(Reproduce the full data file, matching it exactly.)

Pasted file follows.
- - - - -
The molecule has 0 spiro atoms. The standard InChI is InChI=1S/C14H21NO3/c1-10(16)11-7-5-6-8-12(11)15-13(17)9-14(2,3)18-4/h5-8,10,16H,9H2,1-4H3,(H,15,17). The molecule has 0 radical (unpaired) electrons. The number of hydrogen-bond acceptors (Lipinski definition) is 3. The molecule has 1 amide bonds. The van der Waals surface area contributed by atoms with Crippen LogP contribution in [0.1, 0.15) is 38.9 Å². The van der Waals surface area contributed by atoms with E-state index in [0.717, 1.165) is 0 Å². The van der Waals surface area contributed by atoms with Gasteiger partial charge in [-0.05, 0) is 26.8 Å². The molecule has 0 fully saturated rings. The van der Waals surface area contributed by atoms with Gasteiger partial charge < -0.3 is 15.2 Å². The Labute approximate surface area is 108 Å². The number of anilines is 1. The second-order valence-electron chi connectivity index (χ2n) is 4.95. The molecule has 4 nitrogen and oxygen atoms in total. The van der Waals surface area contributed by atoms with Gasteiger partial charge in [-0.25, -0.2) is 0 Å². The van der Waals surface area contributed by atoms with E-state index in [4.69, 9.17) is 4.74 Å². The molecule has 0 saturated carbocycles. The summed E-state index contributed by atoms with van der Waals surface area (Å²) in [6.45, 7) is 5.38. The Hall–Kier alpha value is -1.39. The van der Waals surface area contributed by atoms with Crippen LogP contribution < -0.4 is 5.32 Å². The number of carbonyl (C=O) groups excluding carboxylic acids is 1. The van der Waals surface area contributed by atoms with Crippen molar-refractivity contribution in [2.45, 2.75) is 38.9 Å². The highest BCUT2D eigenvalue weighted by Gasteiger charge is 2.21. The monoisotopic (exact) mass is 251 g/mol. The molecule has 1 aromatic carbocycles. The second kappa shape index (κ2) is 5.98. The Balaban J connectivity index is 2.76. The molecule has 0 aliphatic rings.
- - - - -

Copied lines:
The molecule has 0 spiro atoms. The standard InChI is InChI=1S/C14H21NO3/c1-10(16)11-7-5-6-8-12(11)15-13(17)9-14(2,3)18-4/h5-8,10,16H,9H2,1-4H3,(H,15,17). The molecule has 0 radical (unpaired) electrons. The number of hydrogen-bond acceptors (Lipinski definition) is 3. The molecule has 1 amide bonds. The van der Waals surface area contributed by atoms with Crippen LogP contribution in [0.1, 0.15) is 38.9 Å². The van der Waals surface area contributed by atoms with E-state index in [0.717, 1.165) is 0 Å². The van der Waals surface area contributed by atoms with Gasteiger partial charge in [-0.05, 0) is 26.8 Å². The molecule has 0 fully saturated rings. The van der Waals surface area contributed by atoms with Gasteiger partial charge < -0.3 is 15.2 Å². The Labute approximate surface area is 108 Å². The number of anilines is 1. The second-order valence-electron chi connectivity index (χ2n) is 4.95. The molecule has 4 nitrogen and oxygen atoms in total. The van der Waals surface area contributed by atoms with Gasteiger partial charge in [-0.25, -0.2) is 0 Å². The van der Waals surface area contributed by atoms with E-state index in [4.69, 9.17) is 4.74 Å². The molecule has 0 saturated carbocycles. The summed E-state index contributed by atoms with van der Waals surface area (Å²) in [6.45, 7) is 5.38. The Hall–Kier alpha value is -1.39. The van der Waals surface area contributed by atoms with Crippen LogP contribution < -0.4 is 5.32 Å². The number of carbonyl (C=O) groups excluding carboxylic acids is 1. The van der Waals surface area contributed by atoms with Crippen molar-refractivity contribution in [2.45, 2.75) is 38.9 Å². The highest BCUT2D eigenvalue weighted by Gasteiger charge is 2.21. The monoisotopic (exact) mass is 251 g/mol. The molecule has 1 aromatic carbocycles. The second kappa shape index (κ2) is 5.98. The Balaban J connectivity index is 2.76. The molecule has 0 aliphatic rings.